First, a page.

Before she rocketed to fame with Snow Flower and the Secret Fan See wrote a short series of mysteries, of which this is the first. What I liked most about this book was the look at China – from karaoke bars to the neighborhoods housing the working class, from high-powered businessmen to prostitutes, See gave the reader a look under the blanket of the typical tourist-friendly experience. The plot is convoluted and full of twists and turns, as much political intrigue as murder mystery.

Liu Hulan is an interesting and conflicted character. Having been educated in the U.S. she seems a logical choice to partner with the U.S. attorney for the investigation. But their previous relationship and the personal issues between them kept distracting me from the central mystery.

Elaina Davis does a good job of narrating the audiobook, but it wasn’t until after I had listened to about half of it that I realized it was an abridged version. Fortunately, I had the text as well so could read the full book, which meant I got much more of Liu Hulan explaining Chinese culture to David than action. ( )
  BookConcierge | May 9, 2022 |
This was an intriguing mystery that spanned two countries (the United States and China). I liked the book's sense of place and time (it was written in the 1990s). The characters were OK, I think I liked Hulan a bit better than David. The mystery was interesting and kept me guessing, but I didn't enjoy the love story aspect. I expected it to be a quicker read, but the descriptions were very detailed and the plot was a bit complicated so it took longer than average for me to finish it. Over all, I liked the setting of the mystery and would read more in the series. ( )
  Cora-R | Apr 30, 2022 |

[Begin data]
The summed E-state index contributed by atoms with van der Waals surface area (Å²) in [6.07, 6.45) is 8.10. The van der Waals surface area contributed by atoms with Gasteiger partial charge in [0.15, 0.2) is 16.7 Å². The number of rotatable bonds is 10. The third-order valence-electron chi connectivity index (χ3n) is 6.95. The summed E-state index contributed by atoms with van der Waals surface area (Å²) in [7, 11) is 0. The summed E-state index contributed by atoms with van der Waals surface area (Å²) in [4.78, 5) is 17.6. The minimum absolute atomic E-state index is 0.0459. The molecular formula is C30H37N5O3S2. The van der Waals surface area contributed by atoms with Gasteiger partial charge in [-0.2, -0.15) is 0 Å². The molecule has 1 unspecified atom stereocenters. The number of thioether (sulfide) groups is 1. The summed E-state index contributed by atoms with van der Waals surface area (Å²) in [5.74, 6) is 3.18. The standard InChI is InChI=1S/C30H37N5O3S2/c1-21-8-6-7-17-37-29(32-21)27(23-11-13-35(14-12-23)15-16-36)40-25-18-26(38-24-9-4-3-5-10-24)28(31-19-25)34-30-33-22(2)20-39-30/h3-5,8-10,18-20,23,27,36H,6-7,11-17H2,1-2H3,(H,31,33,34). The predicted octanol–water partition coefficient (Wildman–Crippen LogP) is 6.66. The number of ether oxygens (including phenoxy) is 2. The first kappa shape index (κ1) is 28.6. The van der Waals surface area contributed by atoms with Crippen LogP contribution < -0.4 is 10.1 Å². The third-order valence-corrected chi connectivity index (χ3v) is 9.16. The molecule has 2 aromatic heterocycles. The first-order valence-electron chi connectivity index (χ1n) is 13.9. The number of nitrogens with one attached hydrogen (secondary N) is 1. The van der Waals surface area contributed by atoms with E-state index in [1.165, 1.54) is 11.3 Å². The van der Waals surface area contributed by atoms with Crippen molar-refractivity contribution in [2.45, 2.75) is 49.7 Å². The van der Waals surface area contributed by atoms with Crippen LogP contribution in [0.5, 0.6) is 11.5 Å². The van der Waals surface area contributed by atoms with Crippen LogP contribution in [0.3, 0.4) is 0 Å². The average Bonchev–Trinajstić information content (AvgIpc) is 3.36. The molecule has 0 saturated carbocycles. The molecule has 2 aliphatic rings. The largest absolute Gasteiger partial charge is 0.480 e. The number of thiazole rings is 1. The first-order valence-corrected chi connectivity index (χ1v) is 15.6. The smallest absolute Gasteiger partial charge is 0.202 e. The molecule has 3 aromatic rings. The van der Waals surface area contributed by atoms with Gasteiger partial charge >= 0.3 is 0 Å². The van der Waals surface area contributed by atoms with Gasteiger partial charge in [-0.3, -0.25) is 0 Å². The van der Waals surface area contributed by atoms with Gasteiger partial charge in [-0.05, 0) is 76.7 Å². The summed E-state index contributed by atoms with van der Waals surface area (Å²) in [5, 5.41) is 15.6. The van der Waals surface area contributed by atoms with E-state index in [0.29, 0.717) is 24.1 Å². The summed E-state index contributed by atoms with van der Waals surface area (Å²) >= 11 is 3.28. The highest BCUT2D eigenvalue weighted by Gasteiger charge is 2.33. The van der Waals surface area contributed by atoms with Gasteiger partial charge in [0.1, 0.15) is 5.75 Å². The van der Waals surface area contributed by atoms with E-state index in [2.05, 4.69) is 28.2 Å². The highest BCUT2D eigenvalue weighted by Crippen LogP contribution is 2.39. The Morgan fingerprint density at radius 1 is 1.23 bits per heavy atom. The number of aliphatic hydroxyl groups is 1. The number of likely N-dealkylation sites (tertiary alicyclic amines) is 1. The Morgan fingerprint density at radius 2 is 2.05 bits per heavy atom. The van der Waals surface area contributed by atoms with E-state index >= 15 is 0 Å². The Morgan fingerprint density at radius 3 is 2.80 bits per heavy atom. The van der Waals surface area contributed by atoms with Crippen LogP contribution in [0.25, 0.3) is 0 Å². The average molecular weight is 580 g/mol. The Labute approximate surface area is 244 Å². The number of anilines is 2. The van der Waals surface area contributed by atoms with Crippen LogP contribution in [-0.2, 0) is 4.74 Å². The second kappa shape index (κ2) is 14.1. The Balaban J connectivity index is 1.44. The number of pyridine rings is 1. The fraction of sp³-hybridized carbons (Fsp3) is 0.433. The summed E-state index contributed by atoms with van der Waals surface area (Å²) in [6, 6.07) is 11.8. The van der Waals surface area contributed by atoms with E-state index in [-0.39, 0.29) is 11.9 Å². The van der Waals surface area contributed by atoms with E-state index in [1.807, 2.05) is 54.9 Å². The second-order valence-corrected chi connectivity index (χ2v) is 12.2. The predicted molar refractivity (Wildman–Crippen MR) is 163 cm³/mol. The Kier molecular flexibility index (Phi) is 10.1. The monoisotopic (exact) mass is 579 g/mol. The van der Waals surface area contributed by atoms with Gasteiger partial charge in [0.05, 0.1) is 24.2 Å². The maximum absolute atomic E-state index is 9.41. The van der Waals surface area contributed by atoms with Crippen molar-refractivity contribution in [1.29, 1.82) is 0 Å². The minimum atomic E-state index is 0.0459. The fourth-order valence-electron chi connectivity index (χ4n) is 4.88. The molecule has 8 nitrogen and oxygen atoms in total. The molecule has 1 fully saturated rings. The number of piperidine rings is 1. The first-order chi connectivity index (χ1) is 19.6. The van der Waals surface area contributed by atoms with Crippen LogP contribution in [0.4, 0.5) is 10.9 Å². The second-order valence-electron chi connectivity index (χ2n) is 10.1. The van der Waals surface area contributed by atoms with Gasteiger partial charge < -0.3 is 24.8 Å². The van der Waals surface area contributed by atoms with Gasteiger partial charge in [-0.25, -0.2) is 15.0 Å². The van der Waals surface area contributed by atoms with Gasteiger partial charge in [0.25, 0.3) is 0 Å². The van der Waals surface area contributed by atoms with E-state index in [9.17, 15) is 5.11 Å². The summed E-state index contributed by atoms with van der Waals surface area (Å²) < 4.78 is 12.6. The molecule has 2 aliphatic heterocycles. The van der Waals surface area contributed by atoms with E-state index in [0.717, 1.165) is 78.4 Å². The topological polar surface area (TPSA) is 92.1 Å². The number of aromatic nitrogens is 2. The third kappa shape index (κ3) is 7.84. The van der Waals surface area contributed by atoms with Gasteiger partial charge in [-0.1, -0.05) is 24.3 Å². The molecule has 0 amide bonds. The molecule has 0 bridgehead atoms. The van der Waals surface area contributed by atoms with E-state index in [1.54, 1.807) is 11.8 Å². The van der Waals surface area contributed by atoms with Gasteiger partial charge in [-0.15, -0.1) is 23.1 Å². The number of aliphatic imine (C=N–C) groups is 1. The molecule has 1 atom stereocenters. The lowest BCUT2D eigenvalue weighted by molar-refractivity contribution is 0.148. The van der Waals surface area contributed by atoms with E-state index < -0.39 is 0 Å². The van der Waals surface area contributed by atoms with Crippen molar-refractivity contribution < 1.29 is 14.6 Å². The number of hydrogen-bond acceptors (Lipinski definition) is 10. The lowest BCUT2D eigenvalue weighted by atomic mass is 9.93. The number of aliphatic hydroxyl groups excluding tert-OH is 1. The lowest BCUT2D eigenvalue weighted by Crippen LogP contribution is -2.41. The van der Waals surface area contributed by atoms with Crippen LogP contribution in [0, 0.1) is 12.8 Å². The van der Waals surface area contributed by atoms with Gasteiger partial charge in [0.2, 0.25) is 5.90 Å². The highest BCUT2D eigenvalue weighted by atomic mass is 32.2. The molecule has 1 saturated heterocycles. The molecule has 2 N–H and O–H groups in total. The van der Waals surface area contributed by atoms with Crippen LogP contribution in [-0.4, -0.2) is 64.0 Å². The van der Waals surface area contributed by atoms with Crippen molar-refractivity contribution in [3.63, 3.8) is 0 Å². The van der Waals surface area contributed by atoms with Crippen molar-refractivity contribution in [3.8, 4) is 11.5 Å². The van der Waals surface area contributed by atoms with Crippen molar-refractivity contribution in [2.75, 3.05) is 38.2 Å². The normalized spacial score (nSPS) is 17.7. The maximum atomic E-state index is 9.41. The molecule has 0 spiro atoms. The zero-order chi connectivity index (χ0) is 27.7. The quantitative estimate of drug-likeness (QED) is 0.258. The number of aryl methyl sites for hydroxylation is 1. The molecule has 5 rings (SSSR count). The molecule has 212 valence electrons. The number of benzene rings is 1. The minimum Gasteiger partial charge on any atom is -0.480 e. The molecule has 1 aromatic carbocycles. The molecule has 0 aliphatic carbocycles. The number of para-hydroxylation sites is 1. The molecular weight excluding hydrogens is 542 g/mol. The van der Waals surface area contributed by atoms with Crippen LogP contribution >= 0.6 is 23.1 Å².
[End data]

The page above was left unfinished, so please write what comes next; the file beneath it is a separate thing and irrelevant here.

Showing 1-5 of 19 (next | show all)
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» Add other authors

Author nameRoleType of authorWork?Status
Lisa Seeprimary authorall editionscalculated
Buckley, LynnCover designersecondary authorsome editionsconfirmed
Eräpuro, AnnikaTranslatorsecondary authorsome editionsconfirmed
Moral Bartolomé, GemaTranslatorsecondary authorsome editionsconfirmed
Perria LidiaTranslatorsecondary authorsome editionsconfirmed
Reppert-Bismarck, Leonie vonÜbersetzersecondary authorsome editionsconfirmed
Ross, LizaNarratorsecondary authorsome editionsconfirmed
Sund, HaraldPhotographersecondary authorsome editionsconfirmed

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For my husband, with love
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Wing Yun held tightly to his granddaughter's mittened hand as he guided her in slow rhythmic glides across the frozen expanse of Bei Hai Lake just outside the burnished walls of the Forbidden City.
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(Click to show. Warning: May contain spoilers.)
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A Los Angeles district attorney travels to China to join forces with a Chineses detective to investigate a series of gory high-profile murders.

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Average: (3.37)